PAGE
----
Bath Abbey

When almost a year after my departure, I finally managed to go through the photos from the Altes Museum in Berlin, connecting the pictures of the Roman Collection with the photos of ancient ruins in Rome, I realized that I’m missing photos of Roman-era ruins from England. Indeed, the Roman Empire reached there as well. Either the photos did not want to load from the server or they simply are not here. So I copied all the originals from England and discovered that I had never processed some of them.

When we were in England, which was eight years ago, it was almost incessantly raining. Many photos can only remind me of the trip, but they show interesting places in torrents of rain, so they’re not particularly suitable for showing. However, I also found some that were taken indoors in beautiful locations. Below is one of such places – Bath Abbey in English Bath.

Bath is a historic city located in Somerset, England. It is known for its Roman-built baths and natural hot springs. Bath’s history dates back to the Roman period when it was known as Aquae Sulis. The Romans built elaborate baths and a temple complex around the natural hot springs, which were believed to have healing properties. These Roman Baths are one of the city’s most famous attractions and are still partially preserved.

Bath Abbey, formally known as the Abbey Church of Saint Peter and Saint Paul, is an impressive medieval cathedral located in the heart of the city. The history of Bath Abbey can be traced back to the 7th century when it was originally founded as a Benedictine monastery. Over the centuries, the Abbey went through several transformations and expansions, reflecting various architectural styles. The current structure of Bath Abbey predominantly showcases stunning Gothic architecture. The abbey features soaring pointed arches, intricate stone carvings, and large stained glass windows that allow beautiful light to filter into the interior.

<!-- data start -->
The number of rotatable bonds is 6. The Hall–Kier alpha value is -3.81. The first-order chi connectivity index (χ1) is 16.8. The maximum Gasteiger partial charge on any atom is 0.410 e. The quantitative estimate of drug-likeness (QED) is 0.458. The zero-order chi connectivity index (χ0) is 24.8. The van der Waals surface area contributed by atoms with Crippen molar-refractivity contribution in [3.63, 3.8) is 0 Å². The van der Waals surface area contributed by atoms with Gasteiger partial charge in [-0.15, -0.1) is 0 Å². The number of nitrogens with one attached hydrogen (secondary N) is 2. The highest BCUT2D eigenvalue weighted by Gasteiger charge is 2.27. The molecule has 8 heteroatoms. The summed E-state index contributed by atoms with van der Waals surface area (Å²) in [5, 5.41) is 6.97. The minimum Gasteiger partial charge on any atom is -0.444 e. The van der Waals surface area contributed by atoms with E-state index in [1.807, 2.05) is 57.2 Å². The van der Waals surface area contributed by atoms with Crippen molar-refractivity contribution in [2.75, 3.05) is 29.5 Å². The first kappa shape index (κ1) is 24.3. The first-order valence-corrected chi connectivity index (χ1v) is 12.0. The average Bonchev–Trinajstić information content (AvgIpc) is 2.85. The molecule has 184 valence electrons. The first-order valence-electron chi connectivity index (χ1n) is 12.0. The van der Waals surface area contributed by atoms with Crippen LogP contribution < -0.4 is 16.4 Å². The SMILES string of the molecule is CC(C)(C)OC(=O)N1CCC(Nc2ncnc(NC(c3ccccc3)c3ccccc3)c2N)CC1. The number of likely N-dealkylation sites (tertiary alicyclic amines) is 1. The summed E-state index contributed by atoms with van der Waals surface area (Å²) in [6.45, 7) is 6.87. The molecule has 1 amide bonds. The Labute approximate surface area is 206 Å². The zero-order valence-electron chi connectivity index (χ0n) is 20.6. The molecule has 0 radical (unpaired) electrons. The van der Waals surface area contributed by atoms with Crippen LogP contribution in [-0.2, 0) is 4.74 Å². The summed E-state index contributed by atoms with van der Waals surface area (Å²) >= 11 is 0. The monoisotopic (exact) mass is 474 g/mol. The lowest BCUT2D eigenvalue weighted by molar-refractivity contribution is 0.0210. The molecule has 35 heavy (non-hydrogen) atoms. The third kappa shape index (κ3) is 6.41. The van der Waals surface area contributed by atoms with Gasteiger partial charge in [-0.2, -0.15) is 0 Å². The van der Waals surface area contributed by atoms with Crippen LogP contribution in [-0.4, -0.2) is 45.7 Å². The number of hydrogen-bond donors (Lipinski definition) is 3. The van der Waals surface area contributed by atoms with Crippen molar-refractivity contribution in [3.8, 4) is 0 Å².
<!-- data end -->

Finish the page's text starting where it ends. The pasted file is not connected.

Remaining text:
The first thing that catches your attention when entering this cathedral is its magnificent ceilings. As far as I can remember, it was the first time I saw this architectural style. These are called rib vaults. Rib vaults consist of a series of ribbed arches that are arranged in regular patterns and intersect with each other. The ribs are made of stone or brick and form the fundamental structure of the vault. The ribs provide support and distribute the load, allowing for the construction of larger and more intricate spaces. Rib vaults occur in various patterns and styles, depending on the era and architectural style. In Bath Abbey, Gothic rib vaults dominate, characterized by intricate networks of ribs in different shapes, such as pointed, lierne, or tierceron ribs. These ribs form elaborate patterns resembling foliage, ivory, or floral motifs. The construction of rib vaults requires precision and stonemasonry skills. The ribs are formed using centering, and the stones or bricks are meticulously fitted together. Building rib vaults requires the involvement of skilled craftsmen and is an example of excellence in medieval architecture.

Another stunning eye-catcher in Bath Abbery are the stained-glass windows. The colorful stained glass panels depict biblical scenes, saints, and other religious motifs, filling the abbey with a kaleidoscope of light and color.

Below are a few more photos from this cathedral. When I took them, I only had a simple camera with a small zoom. I think that if I were to capture the interior today, after a few overall shots, I would focus more on taking close-ups of individual decorative elements of the cathedral.

Bath Abbey